Communication between separated spouses during divorce proceedings is often limited and managed by the counsel to each party. It is important during this process that both parties remain open and honest about details like child expenses with their respective legal representatives in order to avoid complications down the road. In cases where Special and Extraordinary Expenses are a factor, the courts are often forced to make a ruling on the reasonable nature of the expense. In many cases where parents fail to discuss an extraordinary expense concerning their child, one parent cannot always reasonably expect to be reimbursed in whole or part for the expense incurred. It is then up to the court in BC to decide if the expense falls under the Special and Extraordinary category, which requires reimbursement. To give you a simplified understanding of what may be considered a Special and Extraordinary Expense, and what isn’t, be sure to check out our brief example from a previous case.
In 2010, Special and Extraordinary Expenses were sought by a mother for two expenses incurred without prior knowledge of the father. The first was for the cost of a Young Drivers driver training course, and the second was for cosmetic surgery following a child’s significant weight loss which left an excess of unsightly skin. The first cost was denied, but the second was permitted. Here’s why:
The Justice considers the level of income of both parents and makes a ruling based on whether or not it is reasonable to expect a single parent to cover the costs of a certain expense. In the case of the driving course, the Justice ruled the mother could reasonably cover that expense on her own, given her income and the relative cost of the course. The Young Driver’s course was therefore ruled not to be a Special or Extraordinary Expense. On the other hand, the cosmetic surgery was not an expense that the mother could not be reasonably expected to cover on her own. In this case the Justice took into account the mother’s income level relative to the cost of the surgery. The Justice also accounted for the fact this was a health related expense that exceeded insurance reimbursement by at least $100 annually, and was in the child’s best interest. In light of those facts, the Justice deemed the surgery as a Special and Extraordinary Expense, and ordered the expense to be shared by the parents.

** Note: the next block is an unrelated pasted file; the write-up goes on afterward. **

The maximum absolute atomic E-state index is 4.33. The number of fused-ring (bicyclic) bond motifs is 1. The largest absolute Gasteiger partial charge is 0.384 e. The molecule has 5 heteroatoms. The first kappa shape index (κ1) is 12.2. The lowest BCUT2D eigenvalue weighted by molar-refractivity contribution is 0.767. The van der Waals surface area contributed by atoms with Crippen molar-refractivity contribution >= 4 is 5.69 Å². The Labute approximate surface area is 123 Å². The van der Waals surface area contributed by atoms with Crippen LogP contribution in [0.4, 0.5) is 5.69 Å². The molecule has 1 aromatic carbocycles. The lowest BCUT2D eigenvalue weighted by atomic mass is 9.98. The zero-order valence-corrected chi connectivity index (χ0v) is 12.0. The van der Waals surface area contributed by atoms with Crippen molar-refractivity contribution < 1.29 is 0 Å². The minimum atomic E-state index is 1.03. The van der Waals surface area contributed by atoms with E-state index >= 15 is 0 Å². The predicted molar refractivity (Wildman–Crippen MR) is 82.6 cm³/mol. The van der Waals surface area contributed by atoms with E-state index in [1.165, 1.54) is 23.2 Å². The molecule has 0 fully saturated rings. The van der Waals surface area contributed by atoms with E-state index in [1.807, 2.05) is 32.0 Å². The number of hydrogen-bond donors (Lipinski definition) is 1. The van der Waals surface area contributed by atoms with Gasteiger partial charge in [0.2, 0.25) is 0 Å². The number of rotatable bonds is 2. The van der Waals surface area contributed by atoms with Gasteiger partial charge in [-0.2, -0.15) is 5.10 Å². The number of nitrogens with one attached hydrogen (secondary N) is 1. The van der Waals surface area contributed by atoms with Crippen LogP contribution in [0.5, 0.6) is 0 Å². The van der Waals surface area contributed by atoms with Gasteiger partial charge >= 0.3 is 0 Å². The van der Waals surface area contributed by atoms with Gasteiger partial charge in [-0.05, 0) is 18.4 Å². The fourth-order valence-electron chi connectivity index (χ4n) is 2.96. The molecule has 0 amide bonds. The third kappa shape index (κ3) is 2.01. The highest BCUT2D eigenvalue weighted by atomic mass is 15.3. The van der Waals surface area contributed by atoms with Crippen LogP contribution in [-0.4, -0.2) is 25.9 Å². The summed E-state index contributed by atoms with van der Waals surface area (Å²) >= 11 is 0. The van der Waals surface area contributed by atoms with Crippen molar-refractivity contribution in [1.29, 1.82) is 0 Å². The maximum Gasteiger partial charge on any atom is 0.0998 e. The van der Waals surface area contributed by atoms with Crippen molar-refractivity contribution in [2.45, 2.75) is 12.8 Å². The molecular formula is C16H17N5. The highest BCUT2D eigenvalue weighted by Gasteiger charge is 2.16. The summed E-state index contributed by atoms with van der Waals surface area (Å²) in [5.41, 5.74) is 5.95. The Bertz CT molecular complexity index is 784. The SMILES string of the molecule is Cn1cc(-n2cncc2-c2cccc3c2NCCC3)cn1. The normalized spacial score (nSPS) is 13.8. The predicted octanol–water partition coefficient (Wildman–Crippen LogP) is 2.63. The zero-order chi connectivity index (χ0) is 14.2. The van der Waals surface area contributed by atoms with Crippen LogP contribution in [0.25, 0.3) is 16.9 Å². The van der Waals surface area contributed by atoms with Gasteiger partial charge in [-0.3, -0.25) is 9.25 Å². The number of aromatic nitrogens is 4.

Navigating the complexities of Special and Extraordinary Expense laws in British Columbia requires an experienced legal representative. At Ganapathi Law, our team has all the necessary experience and skill to ensure that any case brought before the courts gets a full and fair assessment. To find out more about how we can help you, be sure to contact our offices today.